By MARTHA SMITH
Special to the Standard
EXETER â€“ The townâ€™s book-loving residents recall with fondness the one-room Manton Library, located in a corner of town hall with volumes piled in windowsills and everywhere else there was an inch of space.
When patrons checked out a book, the librarian, Kathryn Rhodes, would say, â€śYou really donâ€™t need to return itâ€ť because, well, she was inundated with literature. As the popular tee-shirt declares: So many books. So little time.
In 1999, the Friends of the Exeter Library organized to fundraise and support the dream of building a new facility that would be not merely a book repository but also a shining focal point for community activities.
They sold donated books and subscriptions to a membership now numbering 150 with half of those active in the groupâ€™s pursuits. Helen Douglas, the groupâ€™s president, was in on the ground floor of library planning.
â€śI was always interested in libraries since I was a kid. They were starting a search committee for the library siteâ€ť and she volunteered. Dave Zannelli, Friends treasurer, simply says he got involved because, â€śI was looking to put time into [a public project] and contribute.â€ť
This month the Exeter Public Library, on Ten Rod Road â€“ where the meeting room is nearly always engaged, the childrenâ€™s section is a source of joyful discovery and computers help people seeking jobs â€“ celebrates its eighth anniversary.
And, after contributing what Zannelli feels is a conservative estimate of $35,000 for library equipment and programs, the Friends will mark a milestone, too.
The groupâ€™s final fundraising book sale will be held from 9 a.m. till 2 p.m. Saturday in the Old Town Hall on Old Ten Rod Road behind the Wawaloam School.
The gift of 10,000 volumes from the Newport Naval Education/Training Center, which was closing its library, launched the first sale at the old Ladd School. Events would later be held at the Yawgoo Valley Ski area, Metcalf School and Chestnut Hill Baptist Church.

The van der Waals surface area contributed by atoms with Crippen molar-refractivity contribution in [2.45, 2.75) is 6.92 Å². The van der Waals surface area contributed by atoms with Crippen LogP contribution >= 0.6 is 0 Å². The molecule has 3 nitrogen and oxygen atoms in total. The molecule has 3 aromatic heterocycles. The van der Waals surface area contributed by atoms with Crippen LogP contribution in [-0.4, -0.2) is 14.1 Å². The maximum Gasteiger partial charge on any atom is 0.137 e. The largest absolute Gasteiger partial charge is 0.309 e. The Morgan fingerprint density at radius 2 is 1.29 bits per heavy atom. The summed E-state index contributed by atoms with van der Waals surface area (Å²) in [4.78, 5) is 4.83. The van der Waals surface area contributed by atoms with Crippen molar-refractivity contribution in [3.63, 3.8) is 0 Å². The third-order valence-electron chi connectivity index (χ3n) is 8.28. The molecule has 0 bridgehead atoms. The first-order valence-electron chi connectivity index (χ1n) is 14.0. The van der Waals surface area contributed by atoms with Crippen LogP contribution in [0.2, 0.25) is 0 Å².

â€śWe rotated the stockâ€ť from month to month, says Zannelli. Books that didnâ€™t sell were marked and set aside. The group also raised money through membership dues and sales of plants, tee shirts and totes.
Having a monthly sale was arduous, says Douglas, because members would haul the books to the site the night before and unpack them then box up and return leftover inventory.
Over the course of years, says Douglas, money generated by the Friends was used to buy large-print and audio books, a projector to show movies, a copy machine and a display unit. The Friends also subsidized summer reading programs that included storytellers, magicians and animals.
During the early sales, â€śWe made $300-500 every month,â€ť recalls Zannelli, who notes that they downsized the sales events to 10 months a year, taking the winter off. Before then, he adds, â€śI spent most of my time pushing cars out of the parking lot.â€ť Recently, sales have been pared to a bi-monthly schedule, bringing in a total of $1,500 to $2,000.
One of the nicest side benefits, Douglas says, is that the sales have become social gatherings: summer visitors who stay at the shore return each year to pick up beach reading; one 90-year-old man and his son never miss the gathering of bibliophiles.
Donations of items to sell have poured in, too, with individuals contributing and the Friends of the Coventry Library providing additional inventory.
Although there have been what Douglas calls â€śa few findsâ€ť of valuable volumes, â€śnobody ever told us if they found a rare book.â€ť
In the end, it became a matter of storage space â€“ or rather a lack of it â€“ resulting in fire officials insisting that boxes of books be moved from the library. They were taken to the Old Town Hall.
â€śItâ€™s kind of sad,â€ť Douglas says of the end of the book sales, â€śbut itâ€™s time to move on.â€ť
Martha Smith is an award-winning journalist and author. Retired, she is an independent contractor for SRIN.